Potassium fluoride,anhydrous
           Potassium fluoride,extra pure
           Potassium fluoride,Granular
           Silicon Dioxide
           Hydrofluoric acid
           Synthetic Cryolite
           Potassium Fluoaluminate
           Ammonium bifluoride
           Potassium Bifluoride
           Aluminium fluoride
           Sodium fluoride
           Potassium Fluorosilicate
           Fluorosilicic Acid
           Sodium silicofluoride
           Potassium Hydroxide Flakes
           Magnesium Fluoride
           Magnesium fluorosilicate
           Barium Fluoride
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Wet chemical etching of silicate glasses in hydrofluoric acid based solutions

The etching of silicate glasses in aqueous hydrofluoric acid solutions is applied in many technological fields. In this review most of the aspects of the wet chemical etching process of silicate glasses are discussed. The mechanism of the dissolution reaction is governed by the adsorption of the two reactive species: HF and HF 2 - and the catalytic action of H+ ions, resulting in the breakage of the siloxane bonds in the silicate network. The etch rate is determined by the composition of the etchant as well as by the glass, although the mechanism of dissolution is not influenced. In the second part of this review, diverse applications of etching glass objects in technology are described. Etching of SiO2 and doped SiO2 thin films, studied extensively for integrated circuit technology, is discussed separately.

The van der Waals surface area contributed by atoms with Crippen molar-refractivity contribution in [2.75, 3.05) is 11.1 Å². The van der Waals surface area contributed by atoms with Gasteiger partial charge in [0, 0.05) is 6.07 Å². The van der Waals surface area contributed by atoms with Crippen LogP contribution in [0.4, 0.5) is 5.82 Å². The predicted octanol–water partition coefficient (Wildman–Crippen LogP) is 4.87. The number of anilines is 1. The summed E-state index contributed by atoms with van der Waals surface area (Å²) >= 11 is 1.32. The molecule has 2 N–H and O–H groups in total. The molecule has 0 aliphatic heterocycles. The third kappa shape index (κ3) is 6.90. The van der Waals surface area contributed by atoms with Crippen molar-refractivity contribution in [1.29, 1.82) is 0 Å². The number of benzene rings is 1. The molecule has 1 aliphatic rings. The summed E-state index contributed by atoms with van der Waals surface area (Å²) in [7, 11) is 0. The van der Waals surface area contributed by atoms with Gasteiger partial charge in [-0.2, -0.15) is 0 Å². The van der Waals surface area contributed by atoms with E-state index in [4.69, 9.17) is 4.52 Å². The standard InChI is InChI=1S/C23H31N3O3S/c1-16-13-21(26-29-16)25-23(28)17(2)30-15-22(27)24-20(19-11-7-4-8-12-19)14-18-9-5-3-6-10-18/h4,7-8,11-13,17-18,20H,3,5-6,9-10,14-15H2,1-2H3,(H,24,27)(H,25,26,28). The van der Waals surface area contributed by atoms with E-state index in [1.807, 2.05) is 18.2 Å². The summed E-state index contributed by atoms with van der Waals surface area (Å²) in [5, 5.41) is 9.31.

The formation mechanism of titania nanotube arrays in hydrofluoric acid electrolyte

Self-organized and highly ordered titania nanotube arrays (TNAs) were prepared through electrochemical anodic oxidization on a titanium foil in 0.5 wt.% hydrofluoric acid (HF) electrolyte. The current density and morphology images during the formation process of TNAs were studied. Results show that the formation of TNAs includes the following processes. Initially, dense oxide of titania was rapidly formed on the titanium surface, followed by small pore formation. The adjacent small pores were then integrated and become larger pores. At the same time, small tubes were transformed. These small tubes were further integrated into larger tubes until the primary tube formation. Finally, the tubular structure was gradually optimized and eventually developed into the highly ordered TNAs. A model was proposed to explain the formation mechanism of TNAs fabricated on a titanium foil in HF acid electrolyte.